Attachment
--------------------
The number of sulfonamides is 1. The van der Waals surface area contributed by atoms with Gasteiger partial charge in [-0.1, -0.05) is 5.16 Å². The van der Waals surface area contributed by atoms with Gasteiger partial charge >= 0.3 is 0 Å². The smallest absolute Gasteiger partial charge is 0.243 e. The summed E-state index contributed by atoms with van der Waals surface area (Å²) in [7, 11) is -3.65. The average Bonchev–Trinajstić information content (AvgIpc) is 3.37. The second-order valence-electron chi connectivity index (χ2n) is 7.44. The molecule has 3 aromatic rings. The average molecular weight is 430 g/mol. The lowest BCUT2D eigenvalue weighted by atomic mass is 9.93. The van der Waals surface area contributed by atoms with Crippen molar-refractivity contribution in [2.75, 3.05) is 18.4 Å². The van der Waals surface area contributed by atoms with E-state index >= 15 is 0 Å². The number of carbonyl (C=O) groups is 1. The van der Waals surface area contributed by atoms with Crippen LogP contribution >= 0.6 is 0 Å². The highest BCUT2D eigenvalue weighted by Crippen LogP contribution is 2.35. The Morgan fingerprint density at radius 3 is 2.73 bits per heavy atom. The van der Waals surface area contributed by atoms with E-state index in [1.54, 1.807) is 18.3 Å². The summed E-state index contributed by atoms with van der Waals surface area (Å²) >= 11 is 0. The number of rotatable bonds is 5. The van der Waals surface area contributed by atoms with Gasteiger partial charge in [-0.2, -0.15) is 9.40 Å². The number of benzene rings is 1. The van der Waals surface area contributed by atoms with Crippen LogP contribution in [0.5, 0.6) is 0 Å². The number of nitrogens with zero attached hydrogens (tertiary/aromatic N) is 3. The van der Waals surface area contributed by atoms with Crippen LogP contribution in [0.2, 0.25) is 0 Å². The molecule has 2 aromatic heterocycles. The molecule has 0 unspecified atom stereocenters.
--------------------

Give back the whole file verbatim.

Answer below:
The number of sulfonamides is 1. The van der Waals surface area contributed by atoms with Gasteiger partial charge in [-0.1, -0.05) is 5.16 Å². The van der Waals surface area contributed by atoms with Gasteiger partial charge >= 0.3 is 0 Å². The smallest absolute Gasteiger partial charge is 0.243 e. The summed E-state index contributed by atoms with van der Waals surface area (Å²) in [7, 11) is -3.65. The average Bonchev–Trinajstić information content (AvgIpc) is 3.37. The second-order valence-electron chi connectivity index (χ2n) is 7.44. The molecule has 3 aromatic rings. The average molecular weight is 430 g/mol. The lowest BCUT2D eigenvalue weighted by atomic mass is 9.93. The van der Waals surface area contributed by atoms with Crippen molar-refractivity contribution in [2.75, 3.05) is 18.4 Å². The van der Waals surface area contributed by atoms with E-state index >= 15 is 0 Å². The number of carbonyl (C=O) groups is 1. The van der Waals surface area contributed by atoms with Crippen LogP contribution >= 0.6 is 0 Å². The highest BCUT2D eigenvalue weighted by Crippen LogP contribution is 2.35. The Morgan fingerprint density at radius 3 is 2.73 bits per heavy atom. The van der Waals surface area contributed by atoms with E-state index in [1.54, 1.807) is 18.3 Å². The summed E-state index contributed by atoms with van der Waals surface area (Å²) >= 11 is 0. The number of rotatable bonds is 5. The van der Waals surface area contributed by atoms with Gasteiger partial charge in [-0.2, -0.15) is 9.40 Å². The number of benzene rings is 1. The van der Waals surface area contributed by atoms with Crippen LogP contribution in [0.5, 0.6) is 0 Å². The number of nitrogens with zero attached hydrogens (tertiary/aromatic N) is 3. The van der Waals surface area contributed by atoms with Crippen LogP contribution in [0.2, 0.25) is 0 Å². The molecule has 2 aromatic heterocycles. The molecule has 0 unspecified atom stereocenters.